Climate Justice

"Warming of the climate system is unequivocal, as is now evident from observations of increases in global average air and ocean temperatures, widespread melting of snow and ice, and rising global average sea level.”

-United Nations Intergovernmental Panel on Climate Change (IPCC), Climate Change 2007 Synthesis Report

Human activity, such as burning fossil fuels for home heating, transportation and various industrial activities including mining, manufacturing and large-scale farming, is the primary cause of global climate change. Historically, this activity and the resulting greenhouse gas (GHG) emissions have been the responsibility of the global North, or the wealthy, industrialized nations.

Yet the burden of climate change –extreme weather events, drought, flooding, crop failures, destroyed fisheries and loss of habitat and homeland– is being disproportionately borne by poor and marginalized communities of the global South, peoples who are the least responsible for the changes we are seeing in the world today.

Climate change is thus more than a question of environmental sustainability; it is a question of justice. KAIROS believes that climate justice involves making real reductions in carbon emissions as well as addressing the social and economic inequities between the rich and the poor—both of these are inextricably linked.

Resources from KAIROS

Momentum builds to make Canada Open for Justice

Open For Justice - small

Progress report on Year One of the Open for Justice Campaign Since the Open for Justice Campaign launched a year ago, 90,000 Canadians have taken action in support of Canadian mining accountability overseas, and there have been more than 65 meetings with Members of Parliament in ridings across the country. This groundswell of citizen support is making […]

Indigenous Wisdom: Living in Harmony with Mother Earth – Policy Briefing Paper #39

BP 39 Ecological Footprint

This summary of our longer study on how the ancestral wisdom of the Indigenous peoples of the Americas can guide us as we face unprecedented challenges from climate change and related ecological crises is now available as a Briefing Paper.

The paper explores Andean peoples’ teachings on how to live well in harmony with the natural world and what Canadians can learn from these teachings.

Justice Camp: Oil/tarsands by Nathan Lodewyk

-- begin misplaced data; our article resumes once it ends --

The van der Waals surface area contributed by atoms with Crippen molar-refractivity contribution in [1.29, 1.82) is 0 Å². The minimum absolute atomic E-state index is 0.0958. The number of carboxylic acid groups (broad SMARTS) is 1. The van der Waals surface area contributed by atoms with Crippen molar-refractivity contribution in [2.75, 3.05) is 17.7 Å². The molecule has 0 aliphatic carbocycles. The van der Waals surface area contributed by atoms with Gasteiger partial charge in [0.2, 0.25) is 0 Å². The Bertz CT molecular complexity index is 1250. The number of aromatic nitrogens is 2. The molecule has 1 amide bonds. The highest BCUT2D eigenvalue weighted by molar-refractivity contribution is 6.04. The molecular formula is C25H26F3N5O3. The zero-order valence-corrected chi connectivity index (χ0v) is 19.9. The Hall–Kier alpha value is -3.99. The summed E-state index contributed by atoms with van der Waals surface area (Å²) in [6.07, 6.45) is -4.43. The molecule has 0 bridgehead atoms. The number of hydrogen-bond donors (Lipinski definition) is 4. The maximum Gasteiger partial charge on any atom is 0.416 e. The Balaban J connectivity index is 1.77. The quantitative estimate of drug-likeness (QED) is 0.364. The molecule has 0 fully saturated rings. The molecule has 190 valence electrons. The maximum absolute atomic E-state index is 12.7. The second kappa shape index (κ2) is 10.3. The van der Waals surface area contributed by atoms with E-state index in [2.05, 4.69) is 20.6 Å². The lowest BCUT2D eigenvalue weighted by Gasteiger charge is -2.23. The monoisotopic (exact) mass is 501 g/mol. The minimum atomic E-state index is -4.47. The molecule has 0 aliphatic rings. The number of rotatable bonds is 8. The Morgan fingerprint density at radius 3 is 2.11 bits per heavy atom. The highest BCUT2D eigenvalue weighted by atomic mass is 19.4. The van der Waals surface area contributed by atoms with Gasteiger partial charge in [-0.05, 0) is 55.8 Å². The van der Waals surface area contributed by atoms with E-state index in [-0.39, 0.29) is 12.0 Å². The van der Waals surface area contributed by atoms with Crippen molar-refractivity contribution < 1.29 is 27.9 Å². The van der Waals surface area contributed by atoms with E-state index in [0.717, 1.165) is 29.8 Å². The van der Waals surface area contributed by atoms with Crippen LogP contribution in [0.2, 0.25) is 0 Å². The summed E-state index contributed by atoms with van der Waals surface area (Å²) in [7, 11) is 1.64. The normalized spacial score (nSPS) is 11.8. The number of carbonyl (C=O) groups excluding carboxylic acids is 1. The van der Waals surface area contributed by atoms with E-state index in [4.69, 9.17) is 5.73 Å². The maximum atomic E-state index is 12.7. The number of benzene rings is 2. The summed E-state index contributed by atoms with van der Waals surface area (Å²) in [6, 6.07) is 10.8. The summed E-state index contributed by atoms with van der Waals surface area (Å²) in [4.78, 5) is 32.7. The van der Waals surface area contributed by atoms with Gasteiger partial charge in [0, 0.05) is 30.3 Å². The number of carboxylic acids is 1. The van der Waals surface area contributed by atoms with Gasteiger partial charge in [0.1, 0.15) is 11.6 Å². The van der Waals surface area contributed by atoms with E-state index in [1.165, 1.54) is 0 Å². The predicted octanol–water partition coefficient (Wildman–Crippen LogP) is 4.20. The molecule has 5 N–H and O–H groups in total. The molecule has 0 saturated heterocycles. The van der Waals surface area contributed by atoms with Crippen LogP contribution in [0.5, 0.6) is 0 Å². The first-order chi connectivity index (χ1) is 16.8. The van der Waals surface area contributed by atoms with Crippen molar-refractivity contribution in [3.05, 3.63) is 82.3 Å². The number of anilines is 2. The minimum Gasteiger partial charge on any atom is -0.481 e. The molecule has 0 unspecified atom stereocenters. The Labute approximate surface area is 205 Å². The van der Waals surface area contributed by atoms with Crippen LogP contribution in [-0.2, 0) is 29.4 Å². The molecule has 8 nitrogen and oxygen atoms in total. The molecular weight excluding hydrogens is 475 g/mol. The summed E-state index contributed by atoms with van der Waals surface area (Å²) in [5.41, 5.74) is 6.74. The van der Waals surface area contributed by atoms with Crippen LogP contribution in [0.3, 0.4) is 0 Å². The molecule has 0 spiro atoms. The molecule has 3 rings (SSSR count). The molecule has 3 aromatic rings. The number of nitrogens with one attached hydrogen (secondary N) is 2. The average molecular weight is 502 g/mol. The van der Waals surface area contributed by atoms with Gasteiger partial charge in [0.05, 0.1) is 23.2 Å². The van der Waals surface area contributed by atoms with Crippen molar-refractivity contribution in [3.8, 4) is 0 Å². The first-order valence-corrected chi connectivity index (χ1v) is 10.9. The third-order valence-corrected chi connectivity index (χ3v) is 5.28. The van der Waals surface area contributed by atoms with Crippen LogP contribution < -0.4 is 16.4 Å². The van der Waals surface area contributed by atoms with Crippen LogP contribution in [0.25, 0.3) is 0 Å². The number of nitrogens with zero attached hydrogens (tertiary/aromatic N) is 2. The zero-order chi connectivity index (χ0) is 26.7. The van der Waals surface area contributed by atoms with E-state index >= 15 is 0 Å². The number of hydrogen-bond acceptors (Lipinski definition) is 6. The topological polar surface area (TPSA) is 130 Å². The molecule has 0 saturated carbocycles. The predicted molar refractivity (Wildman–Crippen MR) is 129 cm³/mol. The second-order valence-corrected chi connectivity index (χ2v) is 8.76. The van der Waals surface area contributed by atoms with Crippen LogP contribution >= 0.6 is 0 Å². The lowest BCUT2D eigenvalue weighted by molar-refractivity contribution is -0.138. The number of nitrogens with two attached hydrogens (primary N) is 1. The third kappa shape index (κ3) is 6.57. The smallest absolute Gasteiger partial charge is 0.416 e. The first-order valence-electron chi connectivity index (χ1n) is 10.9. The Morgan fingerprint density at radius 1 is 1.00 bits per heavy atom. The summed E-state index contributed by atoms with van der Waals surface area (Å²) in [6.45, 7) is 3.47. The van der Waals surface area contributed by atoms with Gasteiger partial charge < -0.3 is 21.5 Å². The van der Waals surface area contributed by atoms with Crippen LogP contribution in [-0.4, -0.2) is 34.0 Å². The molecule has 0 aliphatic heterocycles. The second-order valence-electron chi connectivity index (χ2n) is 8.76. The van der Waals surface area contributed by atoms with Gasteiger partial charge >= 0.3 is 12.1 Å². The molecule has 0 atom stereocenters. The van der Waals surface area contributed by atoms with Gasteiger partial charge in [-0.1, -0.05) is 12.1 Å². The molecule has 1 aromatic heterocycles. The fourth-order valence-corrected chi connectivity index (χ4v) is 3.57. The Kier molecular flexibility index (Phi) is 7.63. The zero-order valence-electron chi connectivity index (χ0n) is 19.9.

Alberta Oilsands. Photo by Greg Veltman at Justice Camp 2014.

Are we stuck in the same trap as the people of Babel; building higher and higher not because we should but because we can? In his reflection, Nathan Lodewyk, a young adult from the Christian Reformed Church in North America ponders the “extreme interconnectedness that we all have with the oil/tarsands industry.” Nathan is the second writer KAIROS supported to attend the Anglican Justice Camp in Alberta this summer, and to join the “Faith in the Oil/Tar Sands Developments: Excavating for Deeper Narratives” immersion experience.

A Place Between Cynicism and Idealism by Greg Veltman

Alberta Oilsands.  Photo by Greg Veltman at Justice Camp 2014

As the People’s Climate March on September 21 draws closer, we are mindful of how our use and production of energy effects the earth and all its peoples. Greg Veltman was one of two young adults supported by KAIROS to attend the Anglican Justice Camp in Alberta this summer, and to join the “Faith in the Oil/Tar Sands Developments: Excavating for Deeper Narratives” immersion experience. This is his reflection about the experience.

People’s Climate March

Peoples Climate March

Government leaders from across the globe will be meeting in New York City on September 23 for a one-day United Nations climate summit. The People’s Climate March precedes it on September 21 and will send out a massive, united call for climate justice and a strong climate treaty.

The Great Turning: A Path toward Life by Mark Hathaway

Social Summit for Peoples' Integration  in Bolivia in 2006

Inspired by a passage from Romans, Mark Hathaway tell us that rather than working for change based on what we should not do, or even out of guilt or fear, work for the Great Turning that will be sustainable and fruitful if it is impelled by a deep sense of love and connection with the entire Earth community.

We Do Have Choices

Fort McMurray 031

On the flight to Fort Chip, Jennifer Henry reflects on our energy choices. What will sustain life?

It’s Time To Decarbonise

winonacloser

Indigenous activist Winona LaDuke energized the As Long As the Rivers Flow conference with a compelling challenge to learn from Indigenous knowledge and wisdom.

We Are All Connected

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Archbishop Desmond Tutu believes transformation is possible if we all work together.

Archbishop Desmond Tutu: A Voice To be Heard

Archbishop Desmond Tutu

Executive Director Jennifer Henry and Program Manager Ed Bianchi head out to Fort McMurray to attend the “So Long as the River Flows” Conference and hear Archbishop Desmond Tutu’s thoughts on the oil sands, Indigenous Rights, and ecological justice.